I greatly enjoy this particular riad. Its use of dark royal purple curtains contrasts wonderfully with the trailing green of the hanging vines. The intricately decorated lamps, dangling from exaggerated chains, cast a nice subtle glow on the brown and black walls and hand railings. It has just the minimal amount of light, and every part of the scene is a carefully thought out work of art.
Thinking about taking your last breaths and wishing there were a method of disposal for your body more interesting than simply being stuck in a coffin and left to decompose in the ground? Well, there are many more interesting options!
1. Life Gems
LifeGem is a company that will take your cremated ashes and turn it into an actual, certified diamond. The company extracts the carbon from your remains, purifies it, and subjects it to intense heat and pressure. The gem can then be mounted on a ring and worn by a loved one forever.
A Swedish company called Promessa Organic will freeze your corpse until it becomes brittle, and then subject it to powerful vibrations that turn it into powder. The powder is then poured into a cornstarch urn, which can be buried and composted in a shallow grave.
3. Buddhist Sky Burial
The hard, rocky ground in Tibet does not serve well for digging graves, and coupled with the region’s many reincarnationist Buddhists who believe that the dead human body is an empty vessel that has no more use, the tradition of sky burial has become quite common in Tibet. If you so prefer, you can have your body dismembered and crushed into a pulp, which is mixed with barley flour, tea, and yak butter. Buddhist monks will then feed your remains to hungry vultures in the desert.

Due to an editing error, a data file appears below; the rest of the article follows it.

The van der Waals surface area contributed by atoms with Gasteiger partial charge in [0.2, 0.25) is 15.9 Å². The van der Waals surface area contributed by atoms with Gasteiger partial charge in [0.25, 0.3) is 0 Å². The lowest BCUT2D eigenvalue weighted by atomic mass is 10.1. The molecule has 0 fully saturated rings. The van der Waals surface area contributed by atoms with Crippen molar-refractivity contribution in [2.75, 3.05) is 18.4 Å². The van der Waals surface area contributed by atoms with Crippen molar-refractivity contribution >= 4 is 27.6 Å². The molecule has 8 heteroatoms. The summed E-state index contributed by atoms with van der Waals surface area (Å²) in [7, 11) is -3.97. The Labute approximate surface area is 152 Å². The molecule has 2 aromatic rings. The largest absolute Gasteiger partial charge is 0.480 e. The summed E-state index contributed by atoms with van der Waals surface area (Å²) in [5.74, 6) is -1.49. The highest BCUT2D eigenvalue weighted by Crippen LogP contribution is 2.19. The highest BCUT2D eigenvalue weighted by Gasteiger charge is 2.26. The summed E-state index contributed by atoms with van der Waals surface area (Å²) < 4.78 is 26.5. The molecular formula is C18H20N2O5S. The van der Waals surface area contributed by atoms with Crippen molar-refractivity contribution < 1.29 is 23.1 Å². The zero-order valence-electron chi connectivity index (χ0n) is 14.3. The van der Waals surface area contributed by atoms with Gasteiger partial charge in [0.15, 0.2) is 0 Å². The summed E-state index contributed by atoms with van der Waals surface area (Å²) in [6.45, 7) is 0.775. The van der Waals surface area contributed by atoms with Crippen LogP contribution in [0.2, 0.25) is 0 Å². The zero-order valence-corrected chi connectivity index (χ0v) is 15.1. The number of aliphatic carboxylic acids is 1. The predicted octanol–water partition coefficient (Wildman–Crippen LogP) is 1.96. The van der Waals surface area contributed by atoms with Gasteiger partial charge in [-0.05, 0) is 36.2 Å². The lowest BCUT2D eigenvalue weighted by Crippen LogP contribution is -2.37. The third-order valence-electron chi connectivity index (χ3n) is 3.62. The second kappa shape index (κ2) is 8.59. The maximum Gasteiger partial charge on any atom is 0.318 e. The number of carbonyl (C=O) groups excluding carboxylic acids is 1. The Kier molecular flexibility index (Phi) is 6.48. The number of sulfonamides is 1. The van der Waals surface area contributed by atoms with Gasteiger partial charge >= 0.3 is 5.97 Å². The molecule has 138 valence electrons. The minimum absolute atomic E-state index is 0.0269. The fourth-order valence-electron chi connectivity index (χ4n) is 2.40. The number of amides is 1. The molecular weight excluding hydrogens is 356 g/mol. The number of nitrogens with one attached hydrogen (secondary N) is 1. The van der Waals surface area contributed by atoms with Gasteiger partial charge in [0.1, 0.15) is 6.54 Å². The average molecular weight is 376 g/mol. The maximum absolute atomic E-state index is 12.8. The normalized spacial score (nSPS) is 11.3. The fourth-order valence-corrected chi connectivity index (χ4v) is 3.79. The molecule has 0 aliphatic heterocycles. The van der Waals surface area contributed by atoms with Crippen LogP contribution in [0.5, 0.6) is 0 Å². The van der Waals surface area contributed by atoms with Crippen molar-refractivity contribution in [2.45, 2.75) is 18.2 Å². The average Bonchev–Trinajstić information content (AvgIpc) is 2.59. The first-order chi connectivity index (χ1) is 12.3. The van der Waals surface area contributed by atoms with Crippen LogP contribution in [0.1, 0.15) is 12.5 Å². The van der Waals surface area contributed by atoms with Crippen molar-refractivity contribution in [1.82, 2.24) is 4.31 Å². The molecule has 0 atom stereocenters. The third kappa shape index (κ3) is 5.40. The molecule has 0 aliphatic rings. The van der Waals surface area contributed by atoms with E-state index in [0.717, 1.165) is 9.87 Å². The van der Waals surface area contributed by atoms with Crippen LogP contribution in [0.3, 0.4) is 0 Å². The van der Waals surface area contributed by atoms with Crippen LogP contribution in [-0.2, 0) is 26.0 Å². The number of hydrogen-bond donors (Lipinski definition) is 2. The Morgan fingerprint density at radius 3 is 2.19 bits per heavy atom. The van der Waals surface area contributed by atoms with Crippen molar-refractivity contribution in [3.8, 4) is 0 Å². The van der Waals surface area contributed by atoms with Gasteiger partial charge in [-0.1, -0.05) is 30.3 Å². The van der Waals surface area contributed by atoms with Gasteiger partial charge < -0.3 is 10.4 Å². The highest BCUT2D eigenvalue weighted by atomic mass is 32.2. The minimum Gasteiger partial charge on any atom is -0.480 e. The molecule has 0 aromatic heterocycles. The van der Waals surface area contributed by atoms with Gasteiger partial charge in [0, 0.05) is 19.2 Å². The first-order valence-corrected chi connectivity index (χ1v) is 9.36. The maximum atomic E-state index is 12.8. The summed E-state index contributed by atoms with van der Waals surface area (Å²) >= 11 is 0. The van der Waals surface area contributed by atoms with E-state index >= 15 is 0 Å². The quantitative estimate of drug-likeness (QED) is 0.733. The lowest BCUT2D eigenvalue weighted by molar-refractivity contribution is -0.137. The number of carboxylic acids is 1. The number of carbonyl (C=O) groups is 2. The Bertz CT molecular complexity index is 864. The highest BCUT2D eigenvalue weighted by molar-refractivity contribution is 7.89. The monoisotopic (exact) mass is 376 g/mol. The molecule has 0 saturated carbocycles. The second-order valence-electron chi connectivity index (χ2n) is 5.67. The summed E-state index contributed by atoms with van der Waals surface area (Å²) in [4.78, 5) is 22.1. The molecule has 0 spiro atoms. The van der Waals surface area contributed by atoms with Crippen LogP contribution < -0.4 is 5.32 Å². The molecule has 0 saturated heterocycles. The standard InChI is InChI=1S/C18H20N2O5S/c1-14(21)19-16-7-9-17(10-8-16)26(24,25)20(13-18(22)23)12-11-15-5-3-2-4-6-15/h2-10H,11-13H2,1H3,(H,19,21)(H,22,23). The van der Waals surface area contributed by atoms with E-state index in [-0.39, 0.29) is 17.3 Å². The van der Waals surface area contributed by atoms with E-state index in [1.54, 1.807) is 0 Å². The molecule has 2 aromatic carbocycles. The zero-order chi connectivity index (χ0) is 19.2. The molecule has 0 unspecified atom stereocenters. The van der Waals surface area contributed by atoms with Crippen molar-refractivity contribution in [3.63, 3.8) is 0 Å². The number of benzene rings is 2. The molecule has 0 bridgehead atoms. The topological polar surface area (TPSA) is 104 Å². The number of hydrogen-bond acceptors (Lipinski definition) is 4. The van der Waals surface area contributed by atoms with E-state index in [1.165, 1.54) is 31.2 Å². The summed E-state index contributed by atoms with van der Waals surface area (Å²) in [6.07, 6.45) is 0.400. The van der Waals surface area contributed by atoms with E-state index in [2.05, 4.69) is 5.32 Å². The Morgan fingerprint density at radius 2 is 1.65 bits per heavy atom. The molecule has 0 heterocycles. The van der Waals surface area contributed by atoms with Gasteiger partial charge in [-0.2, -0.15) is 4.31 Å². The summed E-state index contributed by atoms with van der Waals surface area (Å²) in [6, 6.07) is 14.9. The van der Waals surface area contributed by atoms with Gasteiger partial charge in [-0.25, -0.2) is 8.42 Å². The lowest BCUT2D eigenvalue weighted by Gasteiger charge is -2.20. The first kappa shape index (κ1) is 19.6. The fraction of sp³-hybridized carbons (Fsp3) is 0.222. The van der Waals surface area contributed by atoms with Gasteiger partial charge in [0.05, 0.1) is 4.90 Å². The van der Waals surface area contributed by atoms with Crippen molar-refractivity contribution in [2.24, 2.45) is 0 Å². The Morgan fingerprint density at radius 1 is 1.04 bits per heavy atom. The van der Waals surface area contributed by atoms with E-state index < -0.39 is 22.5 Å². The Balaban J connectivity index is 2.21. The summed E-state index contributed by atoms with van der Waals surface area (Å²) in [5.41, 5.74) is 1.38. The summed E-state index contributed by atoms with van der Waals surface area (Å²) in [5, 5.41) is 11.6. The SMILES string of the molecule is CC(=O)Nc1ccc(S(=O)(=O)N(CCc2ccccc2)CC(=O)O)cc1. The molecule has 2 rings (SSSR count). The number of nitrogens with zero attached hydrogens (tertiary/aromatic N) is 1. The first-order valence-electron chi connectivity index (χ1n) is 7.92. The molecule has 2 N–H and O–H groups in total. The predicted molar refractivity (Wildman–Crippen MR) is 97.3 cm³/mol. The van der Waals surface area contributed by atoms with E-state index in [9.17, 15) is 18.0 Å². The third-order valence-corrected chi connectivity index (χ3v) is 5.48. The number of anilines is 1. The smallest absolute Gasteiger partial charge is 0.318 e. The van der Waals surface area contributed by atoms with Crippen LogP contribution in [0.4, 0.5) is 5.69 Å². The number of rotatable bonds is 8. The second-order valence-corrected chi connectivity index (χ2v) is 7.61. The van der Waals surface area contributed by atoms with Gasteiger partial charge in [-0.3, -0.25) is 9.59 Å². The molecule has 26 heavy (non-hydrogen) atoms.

4. Burial in Outer Space
Forget burial in ground or at sea. An American company called Celestis Memorial Space Flights now offers to launch your remains outside the Earth’s stratosphere. Celestis offers four different burial options for your cremated remains: you can orbit the Earth for a while and then crash back onto the surface ($695), you can orbit the Earth permanently ($2495), you can crash onto the surface of the moon ($9995), or you can be launched into deep space ($12,500).
5. Human Taxidermy
Cut decomposition out of the picture entirely. Let your loved ones remember you in death as you were in life. Human Taxidermy Services can stuff and mount your corpse, just like they can do for any pet. Whether you simply want to be lying down ($2000), you want to be giving a military salute ($5000), or even something as novel as the pose of Michelangelo’s “David” statue ($10,000), HTS puts the “fun” back in “funeral”!
What woman wouldn’t look ravishing in this black nell dressing gown, inspired by pin-up legend Marilyn Monroe? There are a couple of these going for $150 on Etsy.com. Explains Betty Blue, the creator of this minxy masterpiece:
It is made of the same buttery soft jersey that is stretchy and comfy, of the original Nell. It also has the same beautiful lace midriff section that moulds to the curves of your body, nipping you in, in all the right places.
Take a look at this regal, black and white bedroom design posted on BuildingScheme.com. The beautiful use of full length curtains and wrap-around drapery makes the room seem tall, while the busy, intricate patterns on the wallpaper and bedding make the room seem narrow and cozy. The foot and head boards on the bed are covered in a wonderful, soft, black cushioning with patterns reminiscent of Chesterfield furniture. The use of antique-ish furniture and plush adornments create a living space suitable for a Victorian aristocrat.